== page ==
How Exercising Improves Lung Cancer
Many people with lung cancer are under the impression that they should be resting up. And while the body certainly needs some rest when recovering from lung cancer, it also needs healthy activity.
How Exercise Improves Lung Cancer Outcomes
- Fighting cancer. Physical activity affects cancer at a microscopic level. In fact, a 2017 study in the journal Cancer Research shows that physical activity reduces tumors’ ability to grow, slowing cancer progression and metastasis to neighboring tissues. Exercise may reduce the risk of cancer reoccurrence.
- Reducing the risk of surgical complications. Like all forms of major surgery, lung cancer resections and lobectomies carry some risk. The most common complications include pneumonia, wound infections and blood clots.
- Aiding cellular recovery. Exercise can change the way our body responds to inflammation, improve immune function and even change the way our cells repair their DNA. This means improved healing of tissues affected by surgery, radiation or chemotherapy.
- Improving energy levels. Exercise is the most successful and only evidence-based intervention to reduce fatigue during and following cancer treatment. The exact mechanisms aren’t clear, but exercise may work its magic by directly affecting the central nervous system.
- Boosting sleep quality. Move during the day to sleep well at night. In a 2016 British Journal of Cancer study, a 12-week at-home walking routine was enough to significantly improve sleep quality in people with lung cancer. This may be one more reason energy levels improve when people exercise.
- Increasing lung capacity. Regular activity, stretching and moving your body can improve back, rib, shoulder mobility to allow for freer movement of the diaphragm and the other muscles that support respiration. The result: You’re able to take in more oxygen and expel more carbon dioxide with each breath.
- Improving mental and emotional health. Physical activity helps patients with their emotional and psychological well-being, which is a critical aspect of long-term outcomes for cancer. Depression and anxiety are major problems for people battling lung cancer and can reduce overall quality of life as well as make it more difficult to make healthy choices that will benefit lung cancer recovery.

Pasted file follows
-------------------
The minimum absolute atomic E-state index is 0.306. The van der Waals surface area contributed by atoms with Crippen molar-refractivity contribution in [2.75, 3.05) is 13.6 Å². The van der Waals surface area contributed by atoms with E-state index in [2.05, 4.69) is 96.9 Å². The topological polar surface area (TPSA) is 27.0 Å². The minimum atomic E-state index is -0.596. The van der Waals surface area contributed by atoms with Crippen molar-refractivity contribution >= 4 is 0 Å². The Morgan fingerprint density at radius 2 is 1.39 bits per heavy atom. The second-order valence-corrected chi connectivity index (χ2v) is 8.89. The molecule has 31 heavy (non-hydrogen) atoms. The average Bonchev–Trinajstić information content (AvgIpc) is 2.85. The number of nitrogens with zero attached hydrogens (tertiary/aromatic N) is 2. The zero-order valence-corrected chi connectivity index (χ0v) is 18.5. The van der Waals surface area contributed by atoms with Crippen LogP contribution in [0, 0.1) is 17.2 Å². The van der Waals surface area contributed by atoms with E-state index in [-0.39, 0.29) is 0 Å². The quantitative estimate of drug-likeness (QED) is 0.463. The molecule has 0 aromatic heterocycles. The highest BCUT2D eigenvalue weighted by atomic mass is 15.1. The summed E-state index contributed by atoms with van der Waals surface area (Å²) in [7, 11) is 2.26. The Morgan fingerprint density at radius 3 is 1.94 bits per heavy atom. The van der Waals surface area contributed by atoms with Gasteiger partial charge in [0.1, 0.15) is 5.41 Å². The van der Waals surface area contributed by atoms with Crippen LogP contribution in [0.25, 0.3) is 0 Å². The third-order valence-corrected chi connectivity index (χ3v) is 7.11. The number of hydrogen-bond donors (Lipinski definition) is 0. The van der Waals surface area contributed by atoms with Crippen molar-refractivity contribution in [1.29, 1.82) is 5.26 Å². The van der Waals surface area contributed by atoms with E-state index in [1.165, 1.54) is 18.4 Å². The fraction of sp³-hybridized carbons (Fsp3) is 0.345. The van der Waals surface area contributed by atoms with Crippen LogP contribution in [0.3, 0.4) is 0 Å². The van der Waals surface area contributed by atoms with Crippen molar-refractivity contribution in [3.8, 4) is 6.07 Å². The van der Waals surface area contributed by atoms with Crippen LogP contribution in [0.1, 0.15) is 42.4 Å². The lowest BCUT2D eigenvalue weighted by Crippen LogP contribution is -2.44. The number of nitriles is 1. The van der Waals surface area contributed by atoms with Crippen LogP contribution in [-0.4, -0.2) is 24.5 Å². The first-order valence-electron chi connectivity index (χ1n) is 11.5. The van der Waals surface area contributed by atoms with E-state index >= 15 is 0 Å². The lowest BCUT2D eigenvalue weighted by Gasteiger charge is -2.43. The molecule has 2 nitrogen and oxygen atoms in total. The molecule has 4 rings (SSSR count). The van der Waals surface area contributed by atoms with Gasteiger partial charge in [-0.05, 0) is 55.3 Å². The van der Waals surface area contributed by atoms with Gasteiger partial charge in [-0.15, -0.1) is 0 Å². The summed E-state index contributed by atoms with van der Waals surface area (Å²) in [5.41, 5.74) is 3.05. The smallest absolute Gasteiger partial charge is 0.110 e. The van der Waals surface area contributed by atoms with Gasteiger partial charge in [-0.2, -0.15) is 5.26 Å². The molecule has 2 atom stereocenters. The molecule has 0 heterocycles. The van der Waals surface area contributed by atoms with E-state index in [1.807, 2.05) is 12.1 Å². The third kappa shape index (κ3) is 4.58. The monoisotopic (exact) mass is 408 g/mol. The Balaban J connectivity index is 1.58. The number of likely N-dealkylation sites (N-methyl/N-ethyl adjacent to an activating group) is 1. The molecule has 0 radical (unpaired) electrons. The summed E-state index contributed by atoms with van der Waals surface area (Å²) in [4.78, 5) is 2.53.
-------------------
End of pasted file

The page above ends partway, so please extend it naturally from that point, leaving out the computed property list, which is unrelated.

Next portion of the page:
- Supporting muscle. Loss of muscle mass during or after lung cancer treatment is associated with an increased risk of cancer recurrence. Maintaining physical activity is an important part of preserving muscle mass.
- Reducing the risk and severity of comorbidities. People with lung cancer often have heart disease and other lung conditions that can compromise their overall health and quality of life. Exercise is a great tool in the management of most common preexisting health conditions you may have.
How to Exercise with Lung Cancer
Nearly all patients can engage in some type of physical activity during all aspects of their treatment, but type and amount will vary, For example, medical teams recommend all people with lung cancer participate in prehab exercises even before treatments start. And people coming out of surgery can perform gentle physical therapy exercises such as diaphragmatic breathing once medically stable with solid vitals. People undergoing surgery will have some activity restrictions (no pushing, pulling or raising the arms above 90 degrees) in the weeks following their procedure.
Furthermore, following surgery, some medical plans include at-home visits from physical and occupational therapists. If receiving skilled therapy services at home, it is important to continue exercising and being physically active on the days therapy is not scheduled in order to avoid functional decline.
The key is training at intensities that are appropriate for your overall health, and understanding that, even under the best circumstances, strength and endurance can decrease with lung cancer and treatments. Practice patience and focus on using physical activity as a way to feel better. If you experience any shortness of breath, dizziness, lightheadedness, chest pains, palpitations or new pain, weakness or balance difficulties, stop what you’re doing and talk to your doctor for advice on how to best move forward in your recovery.